Organisers of a counter-march against a planned “anti-Islam” demonstration in Newcastle say they are expecting more than 2,000 people to flood the city centre this Saturday.
Newcastle Unites say representatives from the Jewish, Sikh, Hindu, Christian and Islamic communities will unite in one voice against Pegida’s first UK demo, due to be held this weekend.
Under the banner of ‘Patriotic Europeans against the Islamisation of the West’, Pegida claims it is trying to defend countries from the spread of extremism at the hands of Muslim immigrants.
This Saturday will be the first UK demonstration by the British branch of the organisation.
But counter demonstrators say they are expecting low numbers to turn out in support of Pegida.
Councillor Dipu Ahad, from Elswick and part of Newcastle Unites, said:
“Their Facebook page suggests more than 700 people have agreed to come but the reality is there will probably only be a couple of hundred.
“As far as they are concerned, it is looking as if it will be a bit of a damp squid.”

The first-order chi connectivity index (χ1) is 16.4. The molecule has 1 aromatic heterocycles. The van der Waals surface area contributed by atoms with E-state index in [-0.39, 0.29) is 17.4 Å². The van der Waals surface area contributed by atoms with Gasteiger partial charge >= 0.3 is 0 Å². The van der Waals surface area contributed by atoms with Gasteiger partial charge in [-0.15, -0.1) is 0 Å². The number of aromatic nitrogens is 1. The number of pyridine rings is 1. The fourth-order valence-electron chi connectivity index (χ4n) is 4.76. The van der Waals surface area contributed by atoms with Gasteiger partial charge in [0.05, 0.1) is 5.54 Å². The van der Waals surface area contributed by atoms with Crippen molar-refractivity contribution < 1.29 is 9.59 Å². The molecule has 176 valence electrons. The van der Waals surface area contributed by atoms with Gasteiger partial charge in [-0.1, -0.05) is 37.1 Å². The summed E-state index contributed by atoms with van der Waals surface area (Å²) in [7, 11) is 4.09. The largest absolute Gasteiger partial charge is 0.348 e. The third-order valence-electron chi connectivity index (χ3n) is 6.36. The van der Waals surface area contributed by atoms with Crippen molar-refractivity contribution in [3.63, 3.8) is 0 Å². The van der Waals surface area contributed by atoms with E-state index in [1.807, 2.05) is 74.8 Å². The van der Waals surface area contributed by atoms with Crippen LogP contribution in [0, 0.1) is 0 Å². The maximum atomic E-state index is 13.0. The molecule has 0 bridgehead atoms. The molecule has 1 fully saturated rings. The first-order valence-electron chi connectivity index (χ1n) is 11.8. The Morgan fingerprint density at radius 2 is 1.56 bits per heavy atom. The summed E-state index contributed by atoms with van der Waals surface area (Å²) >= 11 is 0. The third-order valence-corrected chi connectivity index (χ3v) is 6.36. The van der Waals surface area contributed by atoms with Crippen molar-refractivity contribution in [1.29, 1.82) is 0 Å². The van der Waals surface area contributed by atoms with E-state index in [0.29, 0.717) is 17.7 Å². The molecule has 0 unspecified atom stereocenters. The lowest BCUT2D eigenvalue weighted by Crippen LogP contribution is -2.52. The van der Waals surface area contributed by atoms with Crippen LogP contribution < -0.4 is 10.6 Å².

> Damp squid ? I think he means damp squib.
Northumbria Police have met with both groups to discuss policing on the day.
Newcastle Chief Superintendent Laura Young said:
“It will be a busy day in Newcastle on Saturday with a number of events taking place and with lots of people coming into the city centre for things like shopping, socialising and the football.
“The city is a busy place on a Saturday anyway and with all of the extra things taking place then we are advising anyone who is thinking of driving into Newcastle to give themselves extra time and be aware of how their journey might be affected by the delays.